Interior Appropriations Bill Amendment Would Harm EPA’s Ability to Reduce Air Pollution at National Park Sites Across the West

 
PRESS RELEASE
  FOR IMMEDIATE RELEASE
Date:   July 27, 2011
Contact:   Mark Wenzler, Vice President, Climate and Air Quality Programs, National Parks Conservation Association, Phone: 202- 454-3335 office; 202- 255-9013 cell


Interior Appropriations Bill Amendment Would Harm EPA’s Ability to Reduce Air Pollution at National Park Sites Across the West

WASHINGTON, DC — The long awaited promise of cleaner air in America’s national parks could get delayed even further and perhaps indefinitely if an amendment proposed for the House of Representatives’ Interior Appropriations bill is passed as part of the final legislation. Rep. Rick Berg (R-ND) has submitted his amendment to prevent the Environmental Protection Agency (EPA) from enforcing its duties as dictated by the Clean Air Act to protect some of America’s most treasured national parks and wilderness areas from air pollution. The amendment would allow unnecessary pollution from antiquated coal-fired power plants to continue to hamper national park sites across the country with diminished views and unhealthy air.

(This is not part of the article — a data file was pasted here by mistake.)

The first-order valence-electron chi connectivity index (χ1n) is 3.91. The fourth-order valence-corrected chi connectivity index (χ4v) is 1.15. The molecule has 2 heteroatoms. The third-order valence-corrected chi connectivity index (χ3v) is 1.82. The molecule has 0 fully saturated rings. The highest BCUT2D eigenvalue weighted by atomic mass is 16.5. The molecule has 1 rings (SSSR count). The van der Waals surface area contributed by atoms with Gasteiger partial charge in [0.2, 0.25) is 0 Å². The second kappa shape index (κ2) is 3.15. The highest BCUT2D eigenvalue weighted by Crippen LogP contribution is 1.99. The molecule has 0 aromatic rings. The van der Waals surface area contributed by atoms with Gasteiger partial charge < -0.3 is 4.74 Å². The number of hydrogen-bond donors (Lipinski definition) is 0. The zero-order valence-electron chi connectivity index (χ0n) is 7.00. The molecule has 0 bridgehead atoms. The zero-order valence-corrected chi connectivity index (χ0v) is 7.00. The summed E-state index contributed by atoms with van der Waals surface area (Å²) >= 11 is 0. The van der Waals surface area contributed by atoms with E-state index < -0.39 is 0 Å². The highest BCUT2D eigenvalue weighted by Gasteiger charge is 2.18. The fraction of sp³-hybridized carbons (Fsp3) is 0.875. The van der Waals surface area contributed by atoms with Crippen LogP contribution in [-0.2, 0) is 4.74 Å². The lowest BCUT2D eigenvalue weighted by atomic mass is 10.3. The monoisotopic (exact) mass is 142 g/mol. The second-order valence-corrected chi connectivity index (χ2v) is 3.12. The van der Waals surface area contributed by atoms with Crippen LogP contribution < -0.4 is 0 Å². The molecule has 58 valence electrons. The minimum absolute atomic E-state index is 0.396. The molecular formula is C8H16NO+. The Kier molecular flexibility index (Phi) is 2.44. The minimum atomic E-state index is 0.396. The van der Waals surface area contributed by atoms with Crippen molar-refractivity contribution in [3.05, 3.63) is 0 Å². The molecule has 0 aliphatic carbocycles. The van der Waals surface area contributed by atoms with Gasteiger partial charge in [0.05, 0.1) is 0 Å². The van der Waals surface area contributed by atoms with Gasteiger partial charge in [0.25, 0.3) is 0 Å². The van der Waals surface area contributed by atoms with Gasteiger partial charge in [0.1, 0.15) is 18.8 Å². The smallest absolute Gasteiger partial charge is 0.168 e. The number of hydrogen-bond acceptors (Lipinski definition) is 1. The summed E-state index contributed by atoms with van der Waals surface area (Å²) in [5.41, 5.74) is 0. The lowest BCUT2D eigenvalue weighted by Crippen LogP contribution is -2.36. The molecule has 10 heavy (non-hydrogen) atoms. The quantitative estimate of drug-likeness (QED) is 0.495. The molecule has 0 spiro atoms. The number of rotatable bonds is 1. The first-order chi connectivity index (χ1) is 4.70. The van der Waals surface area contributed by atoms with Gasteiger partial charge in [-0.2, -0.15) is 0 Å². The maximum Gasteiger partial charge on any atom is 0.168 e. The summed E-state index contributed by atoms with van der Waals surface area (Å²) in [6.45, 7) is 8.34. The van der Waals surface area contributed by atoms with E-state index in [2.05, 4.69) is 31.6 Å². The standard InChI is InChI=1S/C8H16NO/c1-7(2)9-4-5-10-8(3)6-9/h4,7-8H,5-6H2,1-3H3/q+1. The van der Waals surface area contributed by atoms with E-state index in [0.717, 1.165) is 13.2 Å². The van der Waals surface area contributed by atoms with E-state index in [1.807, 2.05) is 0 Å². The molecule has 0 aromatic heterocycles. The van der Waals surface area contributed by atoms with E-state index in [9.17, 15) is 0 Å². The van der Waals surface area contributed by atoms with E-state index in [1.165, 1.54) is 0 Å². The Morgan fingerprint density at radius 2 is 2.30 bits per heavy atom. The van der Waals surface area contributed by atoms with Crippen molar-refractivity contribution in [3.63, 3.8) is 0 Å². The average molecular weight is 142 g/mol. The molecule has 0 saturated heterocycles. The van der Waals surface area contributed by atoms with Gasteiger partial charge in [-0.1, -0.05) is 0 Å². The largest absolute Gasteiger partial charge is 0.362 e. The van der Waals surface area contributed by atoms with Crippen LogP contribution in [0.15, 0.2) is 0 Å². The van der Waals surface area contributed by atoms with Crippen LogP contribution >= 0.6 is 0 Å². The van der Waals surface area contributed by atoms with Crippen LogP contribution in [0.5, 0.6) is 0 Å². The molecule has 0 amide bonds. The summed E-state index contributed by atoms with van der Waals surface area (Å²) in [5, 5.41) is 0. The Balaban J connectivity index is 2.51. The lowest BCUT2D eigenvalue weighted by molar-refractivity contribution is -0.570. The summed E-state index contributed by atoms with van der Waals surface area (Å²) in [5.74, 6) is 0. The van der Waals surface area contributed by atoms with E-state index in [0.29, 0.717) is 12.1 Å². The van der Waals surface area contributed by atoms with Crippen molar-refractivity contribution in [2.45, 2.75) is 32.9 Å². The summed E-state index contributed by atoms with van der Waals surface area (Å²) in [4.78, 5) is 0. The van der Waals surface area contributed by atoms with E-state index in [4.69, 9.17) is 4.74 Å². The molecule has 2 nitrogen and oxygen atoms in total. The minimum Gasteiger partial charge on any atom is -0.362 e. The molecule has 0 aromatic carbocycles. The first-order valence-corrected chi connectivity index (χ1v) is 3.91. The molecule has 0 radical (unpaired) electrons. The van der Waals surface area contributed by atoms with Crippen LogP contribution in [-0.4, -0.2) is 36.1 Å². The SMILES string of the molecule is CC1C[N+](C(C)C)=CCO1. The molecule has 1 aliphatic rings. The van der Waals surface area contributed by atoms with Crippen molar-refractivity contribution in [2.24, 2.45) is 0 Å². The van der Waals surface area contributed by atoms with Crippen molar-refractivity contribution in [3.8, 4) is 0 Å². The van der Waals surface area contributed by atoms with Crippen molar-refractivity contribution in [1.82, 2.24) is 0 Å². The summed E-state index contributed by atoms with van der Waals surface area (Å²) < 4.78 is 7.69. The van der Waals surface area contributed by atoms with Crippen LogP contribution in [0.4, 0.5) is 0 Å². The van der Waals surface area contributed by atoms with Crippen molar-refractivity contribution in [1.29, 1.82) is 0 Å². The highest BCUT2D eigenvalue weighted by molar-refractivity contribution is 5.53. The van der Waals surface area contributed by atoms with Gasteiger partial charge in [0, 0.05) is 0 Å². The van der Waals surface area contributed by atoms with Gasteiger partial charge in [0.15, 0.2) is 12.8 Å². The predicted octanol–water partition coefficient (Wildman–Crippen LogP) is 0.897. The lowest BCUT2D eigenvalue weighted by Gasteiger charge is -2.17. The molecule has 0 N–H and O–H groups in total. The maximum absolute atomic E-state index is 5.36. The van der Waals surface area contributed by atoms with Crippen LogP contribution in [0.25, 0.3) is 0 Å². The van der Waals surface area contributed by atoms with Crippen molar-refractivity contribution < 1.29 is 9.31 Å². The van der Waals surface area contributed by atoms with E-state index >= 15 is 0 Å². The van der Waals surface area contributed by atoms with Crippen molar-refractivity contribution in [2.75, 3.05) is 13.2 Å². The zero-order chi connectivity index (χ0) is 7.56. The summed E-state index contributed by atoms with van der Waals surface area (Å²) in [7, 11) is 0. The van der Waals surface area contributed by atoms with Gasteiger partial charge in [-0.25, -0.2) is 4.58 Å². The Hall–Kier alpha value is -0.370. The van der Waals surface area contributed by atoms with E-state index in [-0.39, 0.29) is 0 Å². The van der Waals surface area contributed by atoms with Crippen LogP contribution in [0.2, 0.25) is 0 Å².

“Treasured parks like Grand Canyon National Park, Olympic National Park, and  Theodore Roosevelt National Park will see the protections promised to them by Congress in the 1977 Clean Air Act watered down in an effort to let coal-fired power plants continue spewing high levels of unhealthy and unsightly pollution,” said Mark Wenzler, NPCA Vice President for Climate and Air Quality Programs. “Congressman Berg’s legislative amendment would prevent the EPA from developing haze cleanup plans for states like Montana and New Mexico, which specifically asked for EPA’s help in doing so, and it would allow inadequate haze cleanup plans like the one proposed by North Dakota to become law. This amendment will result in more polluted air in national parks for decades to come.”

The Clean Air Act requires outdated, highly-polluting factories and power plants responsible for degrading park air quality to install “Best Available Retrofit Technology” (BART) emissions controls. By adding these proven, widely-used pollution controls the pollution emitted by these plants can be cut by up to 99 percent. But a handful of states like North Dakota want to let power plants use less effective technology that cuts pollution by only 25 percent or less. EPA is now poised to finalize state plans for installing modern pollution controls on park-polluting antiquated coal plants, but if the Berg amendment is allowed to pass many of these plans will be stalled or derailed and our national parks will suffer because of it.

 
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